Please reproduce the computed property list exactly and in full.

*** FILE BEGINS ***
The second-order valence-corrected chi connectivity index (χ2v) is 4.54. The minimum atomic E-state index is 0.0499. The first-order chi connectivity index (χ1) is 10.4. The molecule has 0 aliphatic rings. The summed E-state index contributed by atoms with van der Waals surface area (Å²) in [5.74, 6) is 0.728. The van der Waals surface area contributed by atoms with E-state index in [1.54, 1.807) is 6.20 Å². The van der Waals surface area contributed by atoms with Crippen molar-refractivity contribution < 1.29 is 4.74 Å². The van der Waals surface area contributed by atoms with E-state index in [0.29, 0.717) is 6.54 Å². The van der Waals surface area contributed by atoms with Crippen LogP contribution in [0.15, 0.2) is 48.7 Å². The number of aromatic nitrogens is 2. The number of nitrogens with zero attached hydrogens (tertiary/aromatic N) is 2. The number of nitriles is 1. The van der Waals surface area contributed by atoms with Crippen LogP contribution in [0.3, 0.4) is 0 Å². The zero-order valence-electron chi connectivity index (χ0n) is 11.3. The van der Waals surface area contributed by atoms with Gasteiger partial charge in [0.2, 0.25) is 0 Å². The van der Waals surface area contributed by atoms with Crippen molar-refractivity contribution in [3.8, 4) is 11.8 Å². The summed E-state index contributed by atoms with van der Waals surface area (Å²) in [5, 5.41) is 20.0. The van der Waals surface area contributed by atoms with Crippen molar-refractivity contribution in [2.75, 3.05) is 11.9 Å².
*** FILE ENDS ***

The second-order valence-corrected chi connectivity index (χ2v) is 4.54. The minimum atomic E-state index is 0.0499. The first-order chi connectivity index (χ1) is 10.4. The molecule has 0 aliphatic rings. The summed E-state index contributed by atoms with van der Waals surface area (Å²) in [5.74, 6) is 0.728. The van der Waals surface area contributed by atoms with E-state index in [1.54, 1.807) is 6.20 Å². The van der Waals surface area contributed by atoms with Crippen molar-refractivity contribution < 1.29 is 4.74 Å². The van der Waals surface area contributed by atoms with E-state index in [0.29, 0.717) is 6.54 Å². The van der Waals surface area contributed by atoms with Crippen LogP contribution in [0.15, 0.2) is 48.7 Å². The number of aromatic nitrogens is 2. The number of nitrogens with zero attached hydrogens (tertiary/aromatic N) is 2. The number of nitriles is 1. The van der Waals surface area contributed by atoms with Crippen LogP contribution in [0.3, 0.4) is 0 Å². The zero-order valence-electron chi connectivity index (χ0n) is 11.3. The van der Waals surface area contributed by atoms with Gasteiger partial charge in [0.2, 0.25) is 0 Å². The van der Waals surface area contributed by atoms with Crippen molar-refractivity contribution in [3.8, 4) is 11.8 Å². The summed E-state index contributed by atoms with van der Waals surface area (Å²) in [5, 5.41) is 20.0. The van der Waals surface area contributed by atoms with Crippen molar-refractivity contribution in [2.75, 3.05) is 11.9 Å².